Who’s To Blame?

Posted: March 18, 2008 in Employment, Government, Homelessness, Misconceptions, Money, Stereotypes

Most folks who use the Internet know about search engines and have a basic knowledge of how to use them to find information: you type in a "search term" and – voila – you get a list of links that (hopefully) will send you to a sight that has the information you asked for.

One of the administration tools available to me, with regards to this blog, it the ability to see what types of search terms a person has used and which has lead them to these pages.  

For the last couple of days, I noticed one search term in particular:

is homelessness their fault?

Actually, that’s a very good question. One which does deserve an answer.  

The answer?

Yes and No.

There are certainly those individuals who are homeless because of their own actions, inactions and choices. Some have found themselves homeless because of drug and/or alcohol additions. Others are homeless because they have been irresponsible with their finances. And yes, some are homeless because they are just too lazy to do anything productive with their lives. On top of that, there are even some who have deliberately chosen to be homeless.

On the reverse side of that, however, are those who have become homeless as a result of a string of "bad luck" or circumstances that could not have been foreseen, let alone prevented.

There are those homeless who have mental disabilities and are unable to care for themselves and, subsequently, cannot provide a stable living environment for themselves. The lack of adequate homeless services designed to meet their specific needs means that they end up on the streets. Even in communities that have organizations and agencies for providing aid to those with mental disabilities are limited in how many services they can provide due to lack of funding.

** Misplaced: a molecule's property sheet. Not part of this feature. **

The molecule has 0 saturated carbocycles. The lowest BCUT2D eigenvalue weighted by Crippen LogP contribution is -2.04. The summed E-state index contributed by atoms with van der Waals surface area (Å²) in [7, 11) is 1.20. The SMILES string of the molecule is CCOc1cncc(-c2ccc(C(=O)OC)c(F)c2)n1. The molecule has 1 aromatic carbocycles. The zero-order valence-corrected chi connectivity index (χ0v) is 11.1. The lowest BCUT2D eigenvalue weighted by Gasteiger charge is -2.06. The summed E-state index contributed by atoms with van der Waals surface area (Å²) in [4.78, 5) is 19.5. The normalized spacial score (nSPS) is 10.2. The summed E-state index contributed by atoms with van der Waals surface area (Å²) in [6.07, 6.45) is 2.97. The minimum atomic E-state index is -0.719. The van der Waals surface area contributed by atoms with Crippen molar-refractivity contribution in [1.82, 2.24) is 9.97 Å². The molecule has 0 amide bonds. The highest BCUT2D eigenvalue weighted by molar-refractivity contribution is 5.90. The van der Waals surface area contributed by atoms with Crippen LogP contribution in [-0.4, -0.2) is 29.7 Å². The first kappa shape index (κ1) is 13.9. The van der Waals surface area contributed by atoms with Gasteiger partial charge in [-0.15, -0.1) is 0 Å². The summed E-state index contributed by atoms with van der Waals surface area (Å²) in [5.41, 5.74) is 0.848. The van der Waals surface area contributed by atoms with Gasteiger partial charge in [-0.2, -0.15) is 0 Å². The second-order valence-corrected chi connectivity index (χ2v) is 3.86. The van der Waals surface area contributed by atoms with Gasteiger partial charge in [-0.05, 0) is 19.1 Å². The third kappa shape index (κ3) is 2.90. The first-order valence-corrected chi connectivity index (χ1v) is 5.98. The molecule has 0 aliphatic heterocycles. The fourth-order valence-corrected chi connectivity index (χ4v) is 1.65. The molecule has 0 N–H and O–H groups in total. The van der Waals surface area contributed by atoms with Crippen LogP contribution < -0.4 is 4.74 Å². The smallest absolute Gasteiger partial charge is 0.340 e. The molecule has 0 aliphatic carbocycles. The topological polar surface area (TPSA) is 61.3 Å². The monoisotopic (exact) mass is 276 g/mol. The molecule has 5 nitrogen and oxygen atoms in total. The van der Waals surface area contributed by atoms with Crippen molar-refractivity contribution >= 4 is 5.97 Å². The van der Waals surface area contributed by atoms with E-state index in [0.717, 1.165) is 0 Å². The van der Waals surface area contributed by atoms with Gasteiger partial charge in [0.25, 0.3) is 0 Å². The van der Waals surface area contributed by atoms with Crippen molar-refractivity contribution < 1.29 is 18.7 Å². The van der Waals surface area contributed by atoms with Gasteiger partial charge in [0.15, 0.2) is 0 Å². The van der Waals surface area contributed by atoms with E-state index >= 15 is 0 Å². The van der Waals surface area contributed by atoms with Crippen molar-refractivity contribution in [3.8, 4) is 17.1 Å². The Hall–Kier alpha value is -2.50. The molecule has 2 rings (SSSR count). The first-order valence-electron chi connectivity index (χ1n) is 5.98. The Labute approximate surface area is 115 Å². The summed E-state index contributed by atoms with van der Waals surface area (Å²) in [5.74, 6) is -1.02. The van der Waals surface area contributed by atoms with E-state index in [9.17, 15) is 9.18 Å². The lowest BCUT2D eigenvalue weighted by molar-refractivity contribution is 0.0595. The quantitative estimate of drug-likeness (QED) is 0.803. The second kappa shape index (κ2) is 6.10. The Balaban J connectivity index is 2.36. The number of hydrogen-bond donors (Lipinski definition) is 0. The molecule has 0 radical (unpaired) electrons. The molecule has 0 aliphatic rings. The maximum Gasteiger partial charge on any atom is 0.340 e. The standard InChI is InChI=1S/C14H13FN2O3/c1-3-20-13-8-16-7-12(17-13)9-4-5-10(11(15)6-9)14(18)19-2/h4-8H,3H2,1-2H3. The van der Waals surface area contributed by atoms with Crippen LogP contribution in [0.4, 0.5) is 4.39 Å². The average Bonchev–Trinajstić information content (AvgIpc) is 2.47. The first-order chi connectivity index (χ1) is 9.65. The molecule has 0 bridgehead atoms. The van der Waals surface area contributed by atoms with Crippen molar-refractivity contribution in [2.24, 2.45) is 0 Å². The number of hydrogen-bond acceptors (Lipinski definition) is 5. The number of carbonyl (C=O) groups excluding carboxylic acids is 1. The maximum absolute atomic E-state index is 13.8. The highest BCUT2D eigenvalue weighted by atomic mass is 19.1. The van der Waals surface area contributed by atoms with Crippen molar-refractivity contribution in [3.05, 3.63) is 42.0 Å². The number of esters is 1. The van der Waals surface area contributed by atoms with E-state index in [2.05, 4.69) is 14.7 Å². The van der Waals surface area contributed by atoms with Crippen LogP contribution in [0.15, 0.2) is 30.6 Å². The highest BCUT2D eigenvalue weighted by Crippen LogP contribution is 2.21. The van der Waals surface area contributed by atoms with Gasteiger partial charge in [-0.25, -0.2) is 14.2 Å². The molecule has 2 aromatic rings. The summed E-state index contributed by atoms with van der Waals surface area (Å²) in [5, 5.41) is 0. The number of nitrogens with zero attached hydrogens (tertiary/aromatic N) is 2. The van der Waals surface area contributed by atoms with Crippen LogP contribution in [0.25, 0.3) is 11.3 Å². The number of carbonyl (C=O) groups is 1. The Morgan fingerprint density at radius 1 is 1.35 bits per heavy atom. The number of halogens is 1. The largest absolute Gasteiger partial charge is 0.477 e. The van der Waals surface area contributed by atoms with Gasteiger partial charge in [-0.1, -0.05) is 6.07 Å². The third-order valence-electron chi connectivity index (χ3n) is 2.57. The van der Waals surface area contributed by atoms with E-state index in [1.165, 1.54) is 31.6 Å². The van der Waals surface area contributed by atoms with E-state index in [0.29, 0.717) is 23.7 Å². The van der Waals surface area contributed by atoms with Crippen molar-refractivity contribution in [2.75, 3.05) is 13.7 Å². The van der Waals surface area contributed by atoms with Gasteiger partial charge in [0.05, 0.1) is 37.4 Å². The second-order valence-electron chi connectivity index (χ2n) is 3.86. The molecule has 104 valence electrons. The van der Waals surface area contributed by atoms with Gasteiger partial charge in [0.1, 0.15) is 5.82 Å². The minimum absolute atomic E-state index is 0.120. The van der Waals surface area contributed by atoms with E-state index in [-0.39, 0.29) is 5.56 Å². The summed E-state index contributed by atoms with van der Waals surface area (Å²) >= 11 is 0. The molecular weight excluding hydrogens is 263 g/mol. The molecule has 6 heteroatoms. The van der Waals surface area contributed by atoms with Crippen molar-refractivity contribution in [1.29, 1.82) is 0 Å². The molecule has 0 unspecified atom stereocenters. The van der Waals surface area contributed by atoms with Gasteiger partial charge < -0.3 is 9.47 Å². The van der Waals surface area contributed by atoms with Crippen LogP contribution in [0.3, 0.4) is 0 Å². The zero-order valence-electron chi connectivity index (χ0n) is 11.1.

For senior citizens living on fixed incomes, all it takes is one bureaucratic snafu that causes them to miss receiving their monthly social security check and they can – and in some instances do – find themselves homeless before they can get things straightened out.

The same is true for those persons with physical disabilities.

The current national economic crisis doesn’t help matters either.

On January 24th of this year, the U.S. Conference of Mayors (USCM) presented a list of recommendations to Congress to lessen the effects of "… the economic distress of the mortgage crisis…"

U.S. Conference of Mayors President, Douglas Palmer (Mayor of Trenton, NJ) stated,

"Up to 2 million homeowners face foreclosure this year. The word ‘recession’ is on everyone’s lips. Now is not the time to be timid. We need strong and immediate action from both Congress and the mortgage industry."

At a November 20007 meeting held in Detroit, MI, with mortgage lenders and community activists, a delegation of USCM Mayors, presented a report which projected that,

"… the foreclosure crisis would result in 524,000 fewer jobs being created this year and a potential loss of $6.6 billion in tax revenues in ten states."

It’s anyone’s guess how many of the possible 2 million homeowners facing foreclosures will eventually end up homeless.

If that weren’t enough, the U.S. Bureau of Labor Statistics, give the 2007 national unemployment rate as being, 4.6% – approximately 7,078,000 persons.

For February of this year, the unemployed rate is given as 4.8%

There are just too many reasons why persons become homeless. And it isn’t always possible to know why a person is homeless just by looking at them. The only way to really find out why a person is homeless is to come right out and ask them. At least that way we’d know if someone was really at "fault." There’s no need to assign blame where it doesn’t belong.

But, rather than ask ourselves whose fault it is, perhaps we should be asking ourselves how we can turn things around and reduce the numbers of homeless.

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